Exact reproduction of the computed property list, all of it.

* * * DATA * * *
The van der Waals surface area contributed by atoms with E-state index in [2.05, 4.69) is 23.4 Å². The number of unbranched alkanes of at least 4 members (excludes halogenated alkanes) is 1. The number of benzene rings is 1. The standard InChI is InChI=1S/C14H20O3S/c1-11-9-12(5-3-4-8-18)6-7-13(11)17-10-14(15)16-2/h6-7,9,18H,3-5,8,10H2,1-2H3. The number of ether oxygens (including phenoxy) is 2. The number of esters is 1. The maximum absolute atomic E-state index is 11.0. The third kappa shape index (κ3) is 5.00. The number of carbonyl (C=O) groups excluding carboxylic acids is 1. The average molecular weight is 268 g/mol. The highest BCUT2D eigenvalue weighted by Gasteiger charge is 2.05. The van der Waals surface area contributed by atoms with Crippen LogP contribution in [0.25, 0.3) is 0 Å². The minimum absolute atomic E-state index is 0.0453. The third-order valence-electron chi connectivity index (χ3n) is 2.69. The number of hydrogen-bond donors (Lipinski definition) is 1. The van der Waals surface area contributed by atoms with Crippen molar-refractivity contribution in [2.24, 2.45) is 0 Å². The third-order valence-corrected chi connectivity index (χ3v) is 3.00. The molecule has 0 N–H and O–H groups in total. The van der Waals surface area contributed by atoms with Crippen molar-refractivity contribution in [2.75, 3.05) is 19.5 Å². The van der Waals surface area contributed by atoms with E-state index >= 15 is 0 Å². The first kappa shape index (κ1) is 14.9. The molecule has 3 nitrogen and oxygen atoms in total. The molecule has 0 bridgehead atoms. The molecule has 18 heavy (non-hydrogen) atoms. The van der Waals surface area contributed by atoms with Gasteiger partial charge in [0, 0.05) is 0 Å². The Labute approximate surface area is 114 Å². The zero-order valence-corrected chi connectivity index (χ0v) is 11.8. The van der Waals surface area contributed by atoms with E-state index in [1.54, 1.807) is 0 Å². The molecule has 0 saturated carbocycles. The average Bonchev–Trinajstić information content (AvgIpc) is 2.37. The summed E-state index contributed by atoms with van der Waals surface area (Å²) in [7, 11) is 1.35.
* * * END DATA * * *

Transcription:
The van der Waals surface area contributed by atoms with E-state index in [2.05, 4.69) is 23.4 Å². The number of unbranched alkanes of at least 4 members (excludes halogenated alkanes) is 1. The number of benzene rings is 1. The standard InChI is InChI=1S/C14H20O3S/c1-11-9-12(5-3-4-8-18)6-7-13(11)17-10-14(15)16-2/h6-7,9,18H,3-5,8,10H2,1-2H3. The number of ether oxygens (including phenoxy) is 2. The number of esters is 1. The maximum absolute atomic E-state index is 11.0. The third kappa shape index (κ3) is 5.00. The number of carbonyl (C=O) groups excluding carboxylic acids is 1. The average molecular weight is 268 g/mol. The highest BCUT2D eigenvalue weighted by Gasteiger charge is 2.05. The van der Waals surface area contributed by atoms with Crippen LogP contribution in [0.25, 0.3) is 0 Å². The minimum absolute atomic E-state index is 0.0453. The third-order valence-electron chi connectivity index (χ3n) is 2.69. The number of hydrogen-bond donors (Lipinski definition) is 1. The van der Waals surface area contributed by atoms with Crippen molar-refractivity contribution in [2.24, 2.45) is 0 Å². The third-order valence-corrected chi connectivity index (χ3v) is 3.00. The molecule has 0 N–H and O–H groups in total. The van der Waals surface area contributed by atoms with Crippen molar-refractivity contribution in [2.75, 3.05) is 19.5 Å². The van der Waals surface area contributed by atoms with E-state index >= 15 is 0 Å². The first kappa shape index (κ1) is 14.9. The molecule has 3 nitrogen and oxygen atoms in total. The molecule has 0 bridgehead atoms. The molecule has 18 heavy (non-hydrogen) atoms. The van der Waals surface area contributed by atoms with Gasteiger partial charge in [0, 0.05) is 0 Å². The Labute approximate surface area is 114 Å². The zero-order valence-corrected chi connectivity index (χ0v) is 11.8. The van der Waals surface area contributed by atoms with E-state index in [1.54, 1.807) is 0 Å². The molecule has 0 saturated carbocycles. The average Bonchev–Trinajstić information content (AvgIpc) is 2.37. The summed E-state index contributed by atoms with van der Waals surface area (Å²) in [7, 11) is 1.35.